Published: 27th SEPTEMBER 2022

Healthy Streets Officers programme in London

We worked with Transport for London and London borough councils to help make London’s streets more walking and cycling-friendly. Here’s a look at what the Healthy Streets Officers achieved.

A group of people stand in front of a lattice gate across a road, which forms a temporary closure for cars during school drop-off and pick-up times. The sun is shining, the people are smiling and the mood is happy.

Sustrans staff helping at a School Street in the London Borough of Lambeth. © Paul Tanner/Sustrans

Highlights from the Healthy Streets Officers London programme

How Healthy Streets Officers created healthier places and happier people. © photoJB (video) Soundroll (music).

We have a strong track record of working in partnership to change how people travel their everyday journeys.

From August 2019 to June 2022, we worked with Transport for London on the ambitious Healthy Streets Officers programme to help make London’s streets more walking and cycling-friendly.

Join the City of Westminster, London Borough of Haringey, London Borough of Lambeth and London Borough of Barking and Dagenham in working with Sustrans on Healthy Streets - contact us today.


What is the Healthy Streets Officers programme?

Our Healthy Streets Officers programme, funded by Transport for London, supported 32 London local authorities to deliver behaviour change initiatives that support the Healthy Streets approach and make it easier for everyone to access and enjoy the capital’s streets and lead active, healthy lives.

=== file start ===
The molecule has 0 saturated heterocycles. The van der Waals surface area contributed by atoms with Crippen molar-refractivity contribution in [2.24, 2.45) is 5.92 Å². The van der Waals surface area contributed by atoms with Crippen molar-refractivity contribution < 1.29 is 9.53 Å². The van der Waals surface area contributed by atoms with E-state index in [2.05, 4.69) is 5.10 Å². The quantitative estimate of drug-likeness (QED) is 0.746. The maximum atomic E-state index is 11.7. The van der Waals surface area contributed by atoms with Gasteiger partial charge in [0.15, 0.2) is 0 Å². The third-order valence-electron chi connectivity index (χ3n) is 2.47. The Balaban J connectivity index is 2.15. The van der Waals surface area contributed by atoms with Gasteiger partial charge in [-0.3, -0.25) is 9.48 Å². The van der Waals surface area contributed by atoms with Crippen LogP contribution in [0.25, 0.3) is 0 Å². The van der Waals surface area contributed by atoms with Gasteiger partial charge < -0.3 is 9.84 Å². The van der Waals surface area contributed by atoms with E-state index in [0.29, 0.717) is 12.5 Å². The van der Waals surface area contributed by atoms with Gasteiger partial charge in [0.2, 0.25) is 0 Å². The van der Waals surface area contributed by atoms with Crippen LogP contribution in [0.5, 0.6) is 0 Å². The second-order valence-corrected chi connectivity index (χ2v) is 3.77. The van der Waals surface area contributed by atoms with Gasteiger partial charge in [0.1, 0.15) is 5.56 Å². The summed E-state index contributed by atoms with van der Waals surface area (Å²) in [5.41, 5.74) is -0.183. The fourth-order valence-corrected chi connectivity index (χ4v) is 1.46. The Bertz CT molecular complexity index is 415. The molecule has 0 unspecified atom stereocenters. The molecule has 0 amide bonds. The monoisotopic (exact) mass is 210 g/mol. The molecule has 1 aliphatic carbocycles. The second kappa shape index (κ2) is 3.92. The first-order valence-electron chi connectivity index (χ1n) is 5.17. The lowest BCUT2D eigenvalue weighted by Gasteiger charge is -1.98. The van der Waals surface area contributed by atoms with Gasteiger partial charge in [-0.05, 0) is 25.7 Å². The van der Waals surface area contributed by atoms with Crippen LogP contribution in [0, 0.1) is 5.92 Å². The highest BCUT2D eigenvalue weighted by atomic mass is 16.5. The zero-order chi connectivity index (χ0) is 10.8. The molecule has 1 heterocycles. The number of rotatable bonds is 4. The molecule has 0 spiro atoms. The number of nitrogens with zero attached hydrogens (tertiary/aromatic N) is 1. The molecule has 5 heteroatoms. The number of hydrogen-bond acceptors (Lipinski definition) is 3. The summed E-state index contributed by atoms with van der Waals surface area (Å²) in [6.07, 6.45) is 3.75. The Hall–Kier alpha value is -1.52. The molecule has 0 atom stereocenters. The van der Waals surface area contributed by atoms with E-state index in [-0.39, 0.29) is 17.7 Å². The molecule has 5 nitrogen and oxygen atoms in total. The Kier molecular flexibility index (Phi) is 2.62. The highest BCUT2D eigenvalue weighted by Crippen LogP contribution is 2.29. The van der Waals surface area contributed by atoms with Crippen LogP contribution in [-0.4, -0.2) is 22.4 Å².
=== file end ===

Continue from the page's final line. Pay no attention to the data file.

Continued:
We had 18 Healthy Streets Officers supporting 32 London local authorities.

We worked hard to help boroughs reach the Mayor of London’s goals for:

  • 80% of journeys in London to be made by walking, cycling or public transport
  • All Londoners to achieve 20 minutes of daily active travel by 2041.


Four main priorities

The Healthy Streets Officers programme had four main priority areas:


1. Schools

Making the school run car-free can help to reduce air pollution and congestion in London.

Walking, scooting or cycling to school gives young people the chance to incorporate exercise into their day.

School Streets

School Streets tackle the congestion, poor air quality and road safety concerns that many schools experience by restricting motor traffic at the school gates during school drop-off and pick-up times.

Our HSOs supported the delivery of School Streets at 334 schools by:

  • communicating and engaging with the school community and wider neighbourhood to make sure that schemes worked for them